Kurdish valley of villages set on fire ‘from end to end’

An RAF biplane on the ground in northern Iraq.
© IWM (HU 89404)

12 September 1921

On Monday 12 September 1921, at 0530 hours the first pair of RAF biplane bombers, of Number 55 Squadron, took off from Mosul to take part in a surprise day long assault by mounted troops and aircraft on four Kurdish villages in the Harir Valley, some thirty miles north east of Erbil in northern Iraq. The operation had been approved by Sir Percy Cox, the high commissioner, and its clear objective was ‘to destroy the villages of Batas, Harir, Karwatan and Bawiyan.’1

The villagers’ crime, according to the British political officer at Kirkuk, was to show ‘hospitality to the wandering bands of Turks who were at large in the district.’2  He also suspected that they might some day support a general Kurdish rising against British rule and felt that the assault would ‘give the final coup-de-grace to the demoralised villages,’ which had already been subjected to two days of intensive bombing.3  His plan was greeted enthusiastically by Vivian Gaskell-Blackburn, DFC, commanding 55 squadron, although he expressed some concern about the safety of his pilots flying over ‘the most terrible terrain’ inhabited by ‘a cruel and uncivilised race.’4

At dawn the aerial assault began on Batas, and shortly afterwards mounted Assyrian levies,  under the command of Captain C.S. Littledale, MC, rode in and in the words of a memo sent by Cox to Winston Churchill, Secretary of State for the Colonies, ‘Batas was then fired and completely destroyed; all property whether movable or immovable was burnt and the cattle (70 animals) were shot.’5  The next target was Harir, where the advancing troops were exposed to the first significant opposition, but it soon met the same fate as Batas. Littledale noted that ‘it was destroyed by fire with all the personal property of the inhabitants’ and that 33 villagers were killed, 18 men as well as 15 women and children.6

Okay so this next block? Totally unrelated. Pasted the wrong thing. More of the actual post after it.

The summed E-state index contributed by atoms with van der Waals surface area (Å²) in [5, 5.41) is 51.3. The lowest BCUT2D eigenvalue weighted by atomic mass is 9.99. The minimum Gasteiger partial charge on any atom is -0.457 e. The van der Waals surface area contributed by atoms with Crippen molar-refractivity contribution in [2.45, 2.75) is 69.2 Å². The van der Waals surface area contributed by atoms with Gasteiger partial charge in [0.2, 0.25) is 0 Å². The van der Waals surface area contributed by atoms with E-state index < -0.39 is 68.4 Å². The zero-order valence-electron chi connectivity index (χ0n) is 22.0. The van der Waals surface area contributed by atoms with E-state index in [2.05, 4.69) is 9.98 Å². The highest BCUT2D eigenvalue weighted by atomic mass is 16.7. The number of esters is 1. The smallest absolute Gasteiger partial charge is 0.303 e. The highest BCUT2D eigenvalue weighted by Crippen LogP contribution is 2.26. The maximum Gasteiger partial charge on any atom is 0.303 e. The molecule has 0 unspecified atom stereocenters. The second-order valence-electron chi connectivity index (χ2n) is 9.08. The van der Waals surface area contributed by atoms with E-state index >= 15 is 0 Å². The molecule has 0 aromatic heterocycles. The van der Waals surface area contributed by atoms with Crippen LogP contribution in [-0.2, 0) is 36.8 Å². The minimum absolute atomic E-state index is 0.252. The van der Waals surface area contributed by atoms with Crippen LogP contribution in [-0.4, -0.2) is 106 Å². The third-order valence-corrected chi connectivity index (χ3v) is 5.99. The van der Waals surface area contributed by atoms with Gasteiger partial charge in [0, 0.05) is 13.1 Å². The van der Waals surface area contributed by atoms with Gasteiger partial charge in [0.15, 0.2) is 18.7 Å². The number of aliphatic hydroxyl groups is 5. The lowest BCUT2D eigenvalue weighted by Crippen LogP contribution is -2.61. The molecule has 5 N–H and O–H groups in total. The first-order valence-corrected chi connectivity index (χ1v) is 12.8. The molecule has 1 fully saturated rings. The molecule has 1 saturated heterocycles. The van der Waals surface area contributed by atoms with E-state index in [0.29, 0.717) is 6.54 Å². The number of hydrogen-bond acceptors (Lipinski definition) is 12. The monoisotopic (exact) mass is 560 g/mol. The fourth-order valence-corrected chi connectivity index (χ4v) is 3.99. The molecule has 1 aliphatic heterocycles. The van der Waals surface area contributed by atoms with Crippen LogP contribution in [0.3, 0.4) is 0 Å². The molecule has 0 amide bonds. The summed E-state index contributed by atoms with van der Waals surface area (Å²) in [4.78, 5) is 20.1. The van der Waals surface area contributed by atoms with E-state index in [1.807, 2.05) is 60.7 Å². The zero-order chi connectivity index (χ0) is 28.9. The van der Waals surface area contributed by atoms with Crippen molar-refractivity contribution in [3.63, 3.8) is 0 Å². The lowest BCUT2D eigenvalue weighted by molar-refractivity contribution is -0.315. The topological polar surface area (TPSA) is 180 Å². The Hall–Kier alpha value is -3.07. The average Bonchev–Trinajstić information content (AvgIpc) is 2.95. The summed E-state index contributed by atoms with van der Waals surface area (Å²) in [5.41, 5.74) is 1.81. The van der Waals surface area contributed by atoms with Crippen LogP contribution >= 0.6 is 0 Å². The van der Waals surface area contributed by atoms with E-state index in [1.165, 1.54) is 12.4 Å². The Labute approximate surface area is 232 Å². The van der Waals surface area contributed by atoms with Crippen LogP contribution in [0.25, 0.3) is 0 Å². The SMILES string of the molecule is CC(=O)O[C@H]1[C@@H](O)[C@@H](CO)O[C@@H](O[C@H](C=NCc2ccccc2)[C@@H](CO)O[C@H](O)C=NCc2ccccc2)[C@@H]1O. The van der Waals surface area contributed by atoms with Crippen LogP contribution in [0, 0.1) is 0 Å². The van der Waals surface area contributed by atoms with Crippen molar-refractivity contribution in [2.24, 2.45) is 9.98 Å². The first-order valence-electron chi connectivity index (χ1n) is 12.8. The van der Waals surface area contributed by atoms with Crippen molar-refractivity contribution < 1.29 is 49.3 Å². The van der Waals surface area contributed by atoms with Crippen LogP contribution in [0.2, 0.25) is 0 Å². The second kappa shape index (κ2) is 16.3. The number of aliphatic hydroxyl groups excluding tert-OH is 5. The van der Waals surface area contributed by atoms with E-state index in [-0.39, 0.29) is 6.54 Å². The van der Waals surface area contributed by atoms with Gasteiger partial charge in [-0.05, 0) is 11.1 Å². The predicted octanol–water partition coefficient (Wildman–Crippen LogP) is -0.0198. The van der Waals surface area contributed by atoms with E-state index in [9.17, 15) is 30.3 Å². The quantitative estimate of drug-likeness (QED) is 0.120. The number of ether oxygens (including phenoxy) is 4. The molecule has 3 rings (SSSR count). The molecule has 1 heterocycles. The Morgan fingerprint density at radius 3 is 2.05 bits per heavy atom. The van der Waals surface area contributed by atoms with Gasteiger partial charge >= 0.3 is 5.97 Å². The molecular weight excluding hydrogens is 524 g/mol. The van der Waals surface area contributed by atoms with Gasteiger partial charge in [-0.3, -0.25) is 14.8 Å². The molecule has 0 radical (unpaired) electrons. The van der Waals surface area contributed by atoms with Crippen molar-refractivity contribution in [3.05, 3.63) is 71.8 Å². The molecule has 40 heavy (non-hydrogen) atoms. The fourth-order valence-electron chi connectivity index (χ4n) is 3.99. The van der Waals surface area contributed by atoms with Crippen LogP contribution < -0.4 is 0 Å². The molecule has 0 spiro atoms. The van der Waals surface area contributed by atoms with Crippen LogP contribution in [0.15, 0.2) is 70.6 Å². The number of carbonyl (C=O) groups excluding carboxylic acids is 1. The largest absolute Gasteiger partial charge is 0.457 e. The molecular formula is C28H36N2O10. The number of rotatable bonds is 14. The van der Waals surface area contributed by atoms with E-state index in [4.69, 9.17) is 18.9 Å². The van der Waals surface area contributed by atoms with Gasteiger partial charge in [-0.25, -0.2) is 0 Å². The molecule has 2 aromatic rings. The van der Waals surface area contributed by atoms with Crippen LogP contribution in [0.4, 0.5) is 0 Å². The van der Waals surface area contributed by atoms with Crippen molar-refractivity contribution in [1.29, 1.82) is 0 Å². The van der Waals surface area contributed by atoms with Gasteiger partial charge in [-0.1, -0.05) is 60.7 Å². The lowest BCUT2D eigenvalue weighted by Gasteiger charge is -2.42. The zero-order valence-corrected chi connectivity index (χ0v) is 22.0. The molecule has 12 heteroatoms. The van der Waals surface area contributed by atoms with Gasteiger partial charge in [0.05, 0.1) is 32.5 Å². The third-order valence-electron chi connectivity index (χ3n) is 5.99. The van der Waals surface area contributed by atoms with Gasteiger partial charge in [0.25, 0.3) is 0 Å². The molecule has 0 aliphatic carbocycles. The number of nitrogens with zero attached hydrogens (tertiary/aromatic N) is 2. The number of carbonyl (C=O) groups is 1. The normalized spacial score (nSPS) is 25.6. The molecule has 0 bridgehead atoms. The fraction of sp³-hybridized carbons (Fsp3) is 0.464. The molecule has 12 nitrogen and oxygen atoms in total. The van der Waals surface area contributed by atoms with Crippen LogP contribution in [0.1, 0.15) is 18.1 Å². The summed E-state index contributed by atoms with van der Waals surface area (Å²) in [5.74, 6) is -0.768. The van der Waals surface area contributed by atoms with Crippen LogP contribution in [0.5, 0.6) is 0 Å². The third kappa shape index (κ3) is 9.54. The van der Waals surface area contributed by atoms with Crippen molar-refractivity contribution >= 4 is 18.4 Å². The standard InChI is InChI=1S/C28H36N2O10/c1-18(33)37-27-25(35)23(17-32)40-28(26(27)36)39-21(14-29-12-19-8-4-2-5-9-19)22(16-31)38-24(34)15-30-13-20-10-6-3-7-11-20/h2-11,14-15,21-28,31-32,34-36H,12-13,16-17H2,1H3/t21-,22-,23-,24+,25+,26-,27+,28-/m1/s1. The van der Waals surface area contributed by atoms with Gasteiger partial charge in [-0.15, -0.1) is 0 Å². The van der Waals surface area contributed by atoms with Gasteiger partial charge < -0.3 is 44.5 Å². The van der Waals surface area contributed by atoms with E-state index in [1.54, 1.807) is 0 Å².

Shortly afterwards a nearby mill was blown up and the troops then moved on to Karwatan which was likewise destroyed by fire, and the livestock including 20 cows, 10 goats and 4 donkeys, shot. However, as it was already late in the day, Littledale decided not to press ahead with a ground assault on Bawiyan. At about this time, Gaskell-Blackburn, joined him, and reported that ‘the valley with the exception of one village was burning from end to end.’7 Littledale was soon reporting to Cox in Baghdad on the success of the operation, commenting cheerfully that ‘both men and officers showed great keenness in fulfilling their duties.’8

FOOTNOTES

  1. Captain C.S. Littledale, Report on the punitive expedition against the Surchi by a combined force of the levies and police on 12 September 1921, p. 1, AIR 1253, accessed at the National Archives.
  2. Major Marshal, political officer Kirkuk, cited by Vivian Gaskell-Blackburn, Squadron Leader No 55 Squadron in report to Commanding Officer, Mesopotamiam Group Royal Air Force, p. 2, AIR 1253 accessed at the National Archives.
  3. Ibid.
  4. Ibid., p. 8.
  5. Sir Percy Cox to Winston Churchill, 6 October 1921, AIR 1253 accessed at the National Archives.
  6. Captain C.S. Littledale, Report on the punitive expedition, op. cit., p. 4.
  7. Vivian Gaskell-Blackburn, report to Commanding Officer, Mesopotamiam Group Royal Air Force, op. cit., p. 7.
  8. Captain C.S. Littledale, Report on the punitive expedition, op. cit., p. 4.

Please feel welcome to post comments below.  If you have any questions please email alisdare@gmail.com

© 2020 Alisdare Hickson All rights reserved

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